Texas poised to raise smoking age to 21
Texas could increase the legal smoking age to 21 following a vote Tuesday by state House representatives.
The Texas Senate approved the bill more than a month ago. If the chambers reconcile the different versions and Gov. Greg Abbott signs the legislation into law, Texas would be the 14th state to raise the legal smoking age to 21, according to the Texas Tribune.
In recent years, public health advocates across the country have been pressuring state lawmakers to increase the legal age for purchasing tobacco products to 21 in what has been dubbed the “Tobacco 21” movement. They argue that young people are uniquely susceptible to tobacco’s addictive effects. They also say that many high school students are able to start smoking because they can easily obtain cigarettes from 18-year-olds. The law would presumably make access for minors more difficult. A 16-year-old high school sophomore might have no trouble getting cigarettes from an 18-year-old senior, but would be less likely to know a 21-year-old who can provide them, advocates say.
The Texas bill also bans the sale of e-cigarettes and all other tobacco products to those under age 21.
“It’s just a very logical, common sense type of action, in our opinion,” Ernest Hawk, M.D., MPH, vice president and division head for Cancer Prevention and Population Sciences at The University of Texas M.D. Anderson Cancer Center, told TMC Pulse in 2017. “It would advance public health and save money. There’s little argument against it, in our opinion.”
Hawk said the biggest impact of increasing the smoking age to 21 would be on youngsters 15 to 17. Data shows that more than 90 percent of smokers in those age groups get their cigarettes from their slightly older peers.
“It puts more distance between people who are true minors,” Hawk said.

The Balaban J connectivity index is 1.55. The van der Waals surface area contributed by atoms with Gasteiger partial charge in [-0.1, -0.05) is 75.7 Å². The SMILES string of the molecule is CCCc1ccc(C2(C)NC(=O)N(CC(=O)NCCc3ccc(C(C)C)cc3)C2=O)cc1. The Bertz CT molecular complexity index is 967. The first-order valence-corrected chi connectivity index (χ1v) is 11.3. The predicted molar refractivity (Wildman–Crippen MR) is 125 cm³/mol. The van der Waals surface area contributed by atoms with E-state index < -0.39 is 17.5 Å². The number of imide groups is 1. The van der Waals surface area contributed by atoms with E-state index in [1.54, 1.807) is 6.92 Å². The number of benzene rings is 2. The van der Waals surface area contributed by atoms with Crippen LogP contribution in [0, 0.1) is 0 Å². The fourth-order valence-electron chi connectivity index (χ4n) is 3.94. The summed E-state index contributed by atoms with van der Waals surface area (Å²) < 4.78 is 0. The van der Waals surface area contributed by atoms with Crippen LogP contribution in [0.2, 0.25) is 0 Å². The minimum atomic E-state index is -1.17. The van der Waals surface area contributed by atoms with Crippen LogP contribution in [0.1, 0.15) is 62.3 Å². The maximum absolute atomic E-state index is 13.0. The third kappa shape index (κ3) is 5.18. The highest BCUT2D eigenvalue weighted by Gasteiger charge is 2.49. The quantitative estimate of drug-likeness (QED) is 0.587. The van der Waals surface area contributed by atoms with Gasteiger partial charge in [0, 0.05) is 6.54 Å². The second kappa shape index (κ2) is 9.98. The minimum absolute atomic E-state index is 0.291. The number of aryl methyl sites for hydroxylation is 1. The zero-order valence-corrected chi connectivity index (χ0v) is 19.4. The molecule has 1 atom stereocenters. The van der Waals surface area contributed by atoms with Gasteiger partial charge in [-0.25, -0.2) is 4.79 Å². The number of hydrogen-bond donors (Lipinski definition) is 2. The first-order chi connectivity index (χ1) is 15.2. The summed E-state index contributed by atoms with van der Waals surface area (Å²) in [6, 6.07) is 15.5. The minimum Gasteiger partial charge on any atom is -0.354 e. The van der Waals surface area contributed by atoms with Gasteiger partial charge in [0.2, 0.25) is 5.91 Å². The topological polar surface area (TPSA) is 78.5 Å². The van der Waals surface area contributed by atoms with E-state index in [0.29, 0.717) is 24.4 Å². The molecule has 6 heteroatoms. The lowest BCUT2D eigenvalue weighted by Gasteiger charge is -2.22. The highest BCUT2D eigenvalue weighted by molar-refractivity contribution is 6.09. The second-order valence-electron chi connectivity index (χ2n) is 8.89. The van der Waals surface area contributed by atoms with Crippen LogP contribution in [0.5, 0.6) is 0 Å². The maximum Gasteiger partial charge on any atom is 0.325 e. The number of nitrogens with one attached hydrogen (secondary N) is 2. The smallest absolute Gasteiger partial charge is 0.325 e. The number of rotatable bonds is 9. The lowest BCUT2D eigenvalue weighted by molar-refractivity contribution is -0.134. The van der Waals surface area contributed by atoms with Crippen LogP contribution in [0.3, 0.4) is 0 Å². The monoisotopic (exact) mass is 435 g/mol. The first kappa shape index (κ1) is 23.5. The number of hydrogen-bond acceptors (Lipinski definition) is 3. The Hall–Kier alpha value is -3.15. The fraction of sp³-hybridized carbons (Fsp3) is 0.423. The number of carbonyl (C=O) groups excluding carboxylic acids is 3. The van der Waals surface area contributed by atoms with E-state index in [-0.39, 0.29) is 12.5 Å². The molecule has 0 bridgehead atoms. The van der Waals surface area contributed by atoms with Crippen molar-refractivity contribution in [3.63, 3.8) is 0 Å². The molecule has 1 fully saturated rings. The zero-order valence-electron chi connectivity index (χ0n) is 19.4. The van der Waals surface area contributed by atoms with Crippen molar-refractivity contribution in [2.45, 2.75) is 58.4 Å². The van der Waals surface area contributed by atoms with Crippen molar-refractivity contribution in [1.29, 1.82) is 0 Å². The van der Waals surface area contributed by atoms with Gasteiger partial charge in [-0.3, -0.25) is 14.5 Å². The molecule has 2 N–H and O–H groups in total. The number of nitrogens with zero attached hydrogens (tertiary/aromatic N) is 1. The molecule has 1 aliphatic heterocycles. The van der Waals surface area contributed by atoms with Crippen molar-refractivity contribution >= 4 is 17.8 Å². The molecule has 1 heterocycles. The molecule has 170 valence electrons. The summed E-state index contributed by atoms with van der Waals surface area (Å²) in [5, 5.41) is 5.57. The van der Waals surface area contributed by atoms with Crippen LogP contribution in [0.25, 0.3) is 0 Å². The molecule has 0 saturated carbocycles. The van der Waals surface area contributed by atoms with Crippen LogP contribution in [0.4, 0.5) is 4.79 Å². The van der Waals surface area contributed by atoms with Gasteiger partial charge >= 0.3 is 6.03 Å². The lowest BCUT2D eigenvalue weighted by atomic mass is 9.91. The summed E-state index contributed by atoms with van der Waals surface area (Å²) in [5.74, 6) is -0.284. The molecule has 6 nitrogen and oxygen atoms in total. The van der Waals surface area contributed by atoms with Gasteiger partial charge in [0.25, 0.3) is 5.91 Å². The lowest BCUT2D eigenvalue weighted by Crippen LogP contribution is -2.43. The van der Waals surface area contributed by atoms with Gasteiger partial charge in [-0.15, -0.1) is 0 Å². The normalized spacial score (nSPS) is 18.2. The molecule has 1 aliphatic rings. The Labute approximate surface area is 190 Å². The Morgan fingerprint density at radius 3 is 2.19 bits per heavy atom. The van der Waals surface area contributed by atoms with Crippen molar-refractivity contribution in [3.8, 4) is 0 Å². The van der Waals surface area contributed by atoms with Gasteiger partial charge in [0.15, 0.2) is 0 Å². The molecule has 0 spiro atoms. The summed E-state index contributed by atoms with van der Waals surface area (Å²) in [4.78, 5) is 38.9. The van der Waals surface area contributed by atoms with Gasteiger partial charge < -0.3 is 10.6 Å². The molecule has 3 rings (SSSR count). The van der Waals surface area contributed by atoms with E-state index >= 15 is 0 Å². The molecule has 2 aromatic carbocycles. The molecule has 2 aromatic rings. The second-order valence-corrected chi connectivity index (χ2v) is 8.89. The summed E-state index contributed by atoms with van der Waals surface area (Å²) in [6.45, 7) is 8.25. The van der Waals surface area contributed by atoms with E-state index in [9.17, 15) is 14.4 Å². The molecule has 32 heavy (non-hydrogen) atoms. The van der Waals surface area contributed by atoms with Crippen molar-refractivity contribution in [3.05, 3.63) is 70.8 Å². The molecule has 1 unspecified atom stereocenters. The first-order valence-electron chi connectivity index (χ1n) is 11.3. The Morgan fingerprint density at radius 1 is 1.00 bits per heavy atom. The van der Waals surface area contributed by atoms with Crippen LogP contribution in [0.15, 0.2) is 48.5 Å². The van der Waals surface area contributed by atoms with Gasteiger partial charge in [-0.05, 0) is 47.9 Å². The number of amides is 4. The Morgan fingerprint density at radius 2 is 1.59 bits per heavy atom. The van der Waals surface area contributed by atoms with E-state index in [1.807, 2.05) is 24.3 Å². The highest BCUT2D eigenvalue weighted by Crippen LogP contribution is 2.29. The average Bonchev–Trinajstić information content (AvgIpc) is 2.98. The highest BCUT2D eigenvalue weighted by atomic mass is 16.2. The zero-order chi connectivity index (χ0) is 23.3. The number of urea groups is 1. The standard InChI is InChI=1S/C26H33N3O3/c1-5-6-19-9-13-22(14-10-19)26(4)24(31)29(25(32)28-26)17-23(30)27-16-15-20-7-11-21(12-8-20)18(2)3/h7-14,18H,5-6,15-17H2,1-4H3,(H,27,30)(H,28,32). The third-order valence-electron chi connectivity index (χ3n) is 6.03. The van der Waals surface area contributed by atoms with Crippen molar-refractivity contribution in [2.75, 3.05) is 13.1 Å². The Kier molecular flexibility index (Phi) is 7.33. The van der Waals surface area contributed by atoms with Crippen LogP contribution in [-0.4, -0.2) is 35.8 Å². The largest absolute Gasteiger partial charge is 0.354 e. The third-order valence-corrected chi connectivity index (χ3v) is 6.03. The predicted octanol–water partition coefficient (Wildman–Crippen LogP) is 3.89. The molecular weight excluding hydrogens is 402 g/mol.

Polling from the Texas Medical Center Health Policy Institute shows widespread support for the legislation. In 2018, the think tank surveyed 1,000 Texans and found that 83 percent supported banning the sale of all tobacco products to people under the age of 21. It also found that 57 percent of respondents supported banning the sale of tobacco products altogether.
An elevated age of purchase has won the endorsement of dozens of entities, from the American Heart Association to the Institute of Medicine. In 2016, a New England Journal of Medicine op-ed called the proposal “an idea whose time has come.” Just two days ago, Maryland Gov. Larry Hogan signed similar legislation into law. Last week, Walmart announced it would raise the age for purchasing tobacco products in its stores to 21. And last month, federal lawmakers introduced bipartisan legislation in the U.S. House and Senate that would raise the nation’s legal age for purchasing tobacco products to 21.
“Finding a place where there’s really potential to find common ground, in the interest of health, is pretty exciting to me,” Stephanie Morain, M.D., MPH, assistant professor at Baylor College of Medicine’s Center for Medical Ethics & Health Policy, said in a previous TMC Pulse interview.
A deep dive of the polling data reveals strong support for Tobacco 21 not only across political parties but across racial, educational and income groups.
“Policymakers interested in enacting Tobacco 21 laws should be heartened by strong public support at the state level, regardless of demographic, health status or political characteristics,” wrote Morain along with Jean Raphael, M.D., MPH, associate professor of pediatrics at Baylor College of Medicine and director of the Texas Children’s Hospital Center for Child Health Policy and Advocacy and Arthur Garson, M.D., MPH, director of the Texas Medical Center Health Policy Institute, in a study published by Nicotine & Tobacco Research.
“Policymakers from both sides of the political aisle can support these laws, without fear of voter backlash,” the authors concluded.